Cup absence could have wide-ranging effects
The 2018 World Cup will be a unique test of soccer’s appeal in the United States.
Will Americans still watch if their national team isn’t there? Fox certainly is hoping so.
The U.S. failed to qualify for next year’s World Cup in Russia when it lost at Trinidad and Tobago on Tuesday night, and the effects of that defeat may be felt for quite some time. The team, and indeed the whole U.S. Soccer Federation, faces a period of soul searching — but broadcasters, sponsors and tourna- ment organizers also could feel the impact of the Americans’ absence.
Fox, which broadcasts next year’s World Cup, offered only a brief statement Wednesday — which did provide some insight as to how the network likely will promote a World Cup without the U.S.
“Last night’s World Cup qualifying results do not change FOX Sports’ passion for the world’s biggest sporting event,” the statement said. “While the U.S. was eliminated, the biggest stars in the world from Lionel Messi to Cristiano Ronaldo stamped their tickets to Russia on the same day, and will battle teams ranging from Mexico to England that have massive fan bases in America.”
Fans in the U.S. are familiar with stars like Messi, Ronaldo and Neymar. Top European club teams now have American followings, which suggests that soccer in the U.S. can withstand a short-term slump for the national team.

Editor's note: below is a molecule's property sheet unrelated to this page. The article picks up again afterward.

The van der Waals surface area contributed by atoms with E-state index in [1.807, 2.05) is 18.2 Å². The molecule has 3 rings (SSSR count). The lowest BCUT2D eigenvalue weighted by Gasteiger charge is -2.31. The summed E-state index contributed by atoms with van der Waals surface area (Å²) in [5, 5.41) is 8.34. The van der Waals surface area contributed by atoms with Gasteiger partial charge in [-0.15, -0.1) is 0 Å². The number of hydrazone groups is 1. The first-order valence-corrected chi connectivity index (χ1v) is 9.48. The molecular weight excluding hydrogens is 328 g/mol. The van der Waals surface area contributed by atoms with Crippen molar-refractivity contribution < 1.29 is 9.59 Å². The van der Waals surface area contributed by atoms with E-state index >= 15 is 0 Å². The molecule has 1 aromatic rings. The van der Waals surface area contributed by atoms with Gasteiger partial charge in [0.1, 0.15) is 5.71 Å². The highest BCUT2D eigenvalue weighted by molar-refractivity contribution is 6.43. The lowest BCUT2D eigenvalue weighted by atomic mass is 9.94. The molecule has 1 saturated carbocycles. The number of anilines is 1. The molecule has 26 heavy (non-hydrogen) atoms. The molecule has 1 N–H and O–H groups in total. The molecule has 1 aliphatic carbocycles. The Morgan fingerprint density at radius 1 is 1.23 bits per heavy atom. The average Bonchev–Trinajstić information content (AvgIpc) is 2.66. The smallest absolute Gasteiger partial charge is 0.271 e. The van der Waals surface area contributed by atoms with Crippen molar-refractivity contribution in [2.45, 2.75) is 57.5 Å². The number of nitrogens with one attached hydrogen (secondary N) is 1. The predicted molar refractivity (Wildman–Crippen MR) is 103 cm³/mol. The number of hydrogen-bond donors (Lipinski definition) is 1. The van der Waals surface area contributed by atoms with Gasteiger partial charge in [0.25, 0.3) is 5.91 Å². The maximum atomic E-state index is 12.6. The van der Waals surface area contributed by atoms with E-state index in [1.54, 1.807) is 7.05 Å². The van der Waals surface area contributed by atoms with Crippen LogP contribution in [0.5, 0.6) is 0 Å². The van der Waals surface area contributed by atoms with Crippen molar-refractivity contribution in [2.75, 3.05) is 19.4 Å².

An estimated 26.5 million people in the U.S. watched Germany’s victory over Argentina in the 2014 World Cup final in Brazil, and the 2018 final figures to be a major draw as well. But a U.S.-Portugal match in the group stage of the 2014 tournament had 24.7 million viewers — and that’s the type of interest that might be absent from earlier games in 2018.
“It’s going to hurt a little bit,” said Austin Karp, an assistant managing editor of SportsBusiness Daily. “You’re not going to have any buildup there toward the summer, with the U.S. team playing either friendlies — or talk about how the U.S. team is going to do, promotion of the U.S. team on Fox properties like baseball or other spring stuff they might have. ... The U.S. matches were some of the strongest audiences for ESPN-ABC the last couple of iterations of the tournament. The final will still be OK.”
Fox broadcast the Women’s World Cup in 2015, but next year will be its first time carrying the men’s tournament since winning U.S. Englishlanguage World Cup rights back in 2011.